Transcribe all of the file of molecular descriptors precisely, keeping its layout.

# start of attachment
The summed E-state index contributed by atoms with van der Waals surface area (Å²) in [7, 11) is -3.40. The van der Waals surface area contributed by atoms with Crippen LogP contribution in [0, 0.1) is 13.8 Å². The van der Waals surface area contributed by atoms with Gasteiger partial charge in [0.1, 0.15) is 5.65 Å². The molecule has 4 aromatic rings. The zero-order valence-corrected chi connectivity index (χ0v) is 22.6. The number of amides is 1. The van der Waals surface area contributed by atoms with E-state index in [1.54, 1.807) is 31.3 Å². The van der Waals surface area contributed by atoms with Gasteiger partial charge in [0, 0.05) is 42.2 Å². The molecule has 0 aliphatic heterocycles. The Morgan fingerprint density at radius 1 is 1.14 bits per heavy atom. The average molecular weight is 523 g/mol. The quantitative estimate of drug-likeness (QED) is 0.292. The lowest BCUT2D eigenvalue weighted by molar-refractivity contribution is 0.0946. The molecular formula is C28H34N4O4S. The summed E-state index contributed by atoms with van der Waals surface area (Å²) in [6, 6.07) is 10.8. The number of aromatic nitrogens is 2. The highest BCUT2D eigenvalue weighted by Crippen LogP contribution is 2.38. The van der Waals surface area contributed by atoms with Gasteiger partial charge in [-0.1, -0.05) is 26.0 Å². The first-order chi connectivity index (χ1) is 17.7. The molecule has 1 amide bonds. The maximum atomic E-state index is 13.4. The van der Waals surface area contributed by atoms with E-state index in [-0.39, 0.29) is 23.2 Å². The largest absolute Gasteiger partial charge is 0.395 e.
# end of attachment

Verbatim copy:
The summed E-state index contributed by atoms with van der Waals surface area (Å²) in [7, 11) is -3.40. The van der Waals surface area contributed by atoms with Crippen LogP contribution in [0, 0.1) is 13.8 Å². The van der Waals surface area contributed by atoms with Gasteiger partial charge in [0.1, 0.15) is 5.65 Å². The molecule has 4 aromatic rings. The zero-order valence-corrected chi connectivity index (χ0v) is 22.6. The number of amides is 1. The van der Waals surface area contributed by atoms with E-state index in [1.54, 1.807) is 31.3 Å². The van der Waals surface area contributed by atoms with Gasteiger partial charge in [0, 0.05) is 42.2 Å². The molecule has 0 aliphatic heterocycles. The Morgan fingerprint density at radius 1 is 1.14 bits per heavy atom. The average molecular weight is 523 g/mol. The quantitative estimate of drug-likeness (QED) is 0.292. The lowest BCUT2D eigenvalue weighted by molar-refractivity contribution is 0.0946. The molecular formula is C28H34N4O4S. The summed E-state index contributed by atoms with van der Waals surface area (Å²) in [6, 6.07) is 10.8. The number of aromatic nitrogens is 2. The highest BCUT2D eigenvalue weighted by Crippen LogP contribution is 2.38. The van der Waals surface area contributed by atoms with Gasteiger partial charge in [-0.1, -0.05) is 26.0 Å². The first-order chi connectivity index (χ1) is 17.7. The molecule has 1 amide bonds. The maximum atomic E-state index is 13.4. The van der Waals surface area contributed by atoms with E-state index in [-0.39, 0.29) is 23.2 Å². The largest absolute Gasteiger partial charge is 0.395 e.